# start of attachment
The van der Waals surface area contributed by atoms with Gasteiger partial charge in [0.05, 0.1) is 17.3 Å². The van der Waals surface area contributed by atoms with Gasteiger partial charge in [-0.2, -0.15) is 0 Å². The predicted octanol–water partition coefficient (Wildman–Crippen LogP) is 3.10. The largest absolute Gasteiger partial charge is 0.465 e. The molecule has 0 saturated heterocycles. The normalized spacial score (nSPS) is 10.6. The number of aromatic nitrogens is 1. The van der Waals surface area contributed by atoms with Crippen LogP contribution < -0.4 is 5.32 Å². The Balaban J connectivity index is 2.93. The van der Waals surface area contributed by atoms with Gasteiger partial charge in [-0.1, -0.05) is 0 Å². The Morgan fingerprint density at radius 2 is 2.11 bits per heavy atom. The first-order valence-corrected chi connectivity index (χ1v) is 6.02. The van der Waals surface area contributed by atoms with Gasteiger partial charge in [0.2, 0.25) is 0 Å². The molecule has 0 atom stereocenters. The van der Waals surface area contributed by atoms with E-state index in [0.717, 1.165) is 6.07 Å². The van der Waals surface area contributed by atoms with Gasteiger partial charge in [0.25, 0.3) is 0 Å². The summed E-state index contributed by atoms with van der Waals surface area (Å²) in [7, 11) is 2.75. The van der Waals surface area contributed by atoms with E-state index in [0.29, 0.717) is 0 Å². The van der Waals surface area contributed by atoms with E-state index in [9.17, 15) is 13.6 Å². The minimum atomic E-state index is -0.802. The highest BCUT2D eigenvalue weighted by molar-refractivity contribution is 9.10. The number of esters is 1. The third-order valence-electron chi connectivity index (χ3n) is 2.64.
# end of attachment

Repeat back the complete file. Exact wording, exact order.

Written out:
The van der Waals surface area contributed by atoms with Gasteiger partial charge in [0.05, 0.1) is 17.3 Å². The van der Waals surface area contributed by atoms with Gasteiger partial charge in [-0.2, -0.15) is 0 Å². The predicted octanol–water partition coefficient (Wildman–Crippen LogP) is 3.10. The largest absolute Gasteiger partial charge is 0.465 e. The molecule has 0 saturated heterocycles. The normalized spacial score (nSPS) is 10.6. The number of aromatic nitrogens is 1. The van der Waals surface area contributed by atoms with Crippen LogP contribution < -0.4 is 5.32 Å². The Balaban J connectivity index is 2.93. The van der Waals surface area contributed by atoms with Gasteiger partial charge in [-0.1, -0.05) is 0 Å². The Morgan fingerprint density at radius 2 is 2.11 bits per heavy atom. The first-order valence-corrected chi connectivity index (χ1v) is 6.02. The van der Waals surface area contributed by atoms with Gasteiger partial charge in [0.2, 0.25) is 0 Å². The molecule has 0 atom stereocenters. The van der Waals surface area contributed by atoms with E-state index in [0.717, 1.165) is 6.07 Å². The van der Waals surface area contributed by atoms with Gasteiger partial charge in [0.25, 0.3) is 0 Å². The summed E-state index contributed by atoms with van der Waals surface area (Å²) in [7, 11) is 2.75. The van der Waals surface area contributed by atoms with E-state index in [0.29, 0.717) is 0 Å². The van der Waals surface area contributed by atoms with E-state index in [9.17, 15) is 13.6 Å². The minimum atomic E-state index is -0.802. The highest BCUT2D eigenvalue weighted by molar-refractivity contribution is 9.10. The number of esters is 1. The third-order valence-electron chi connectivity index (χ3n) is 2.64.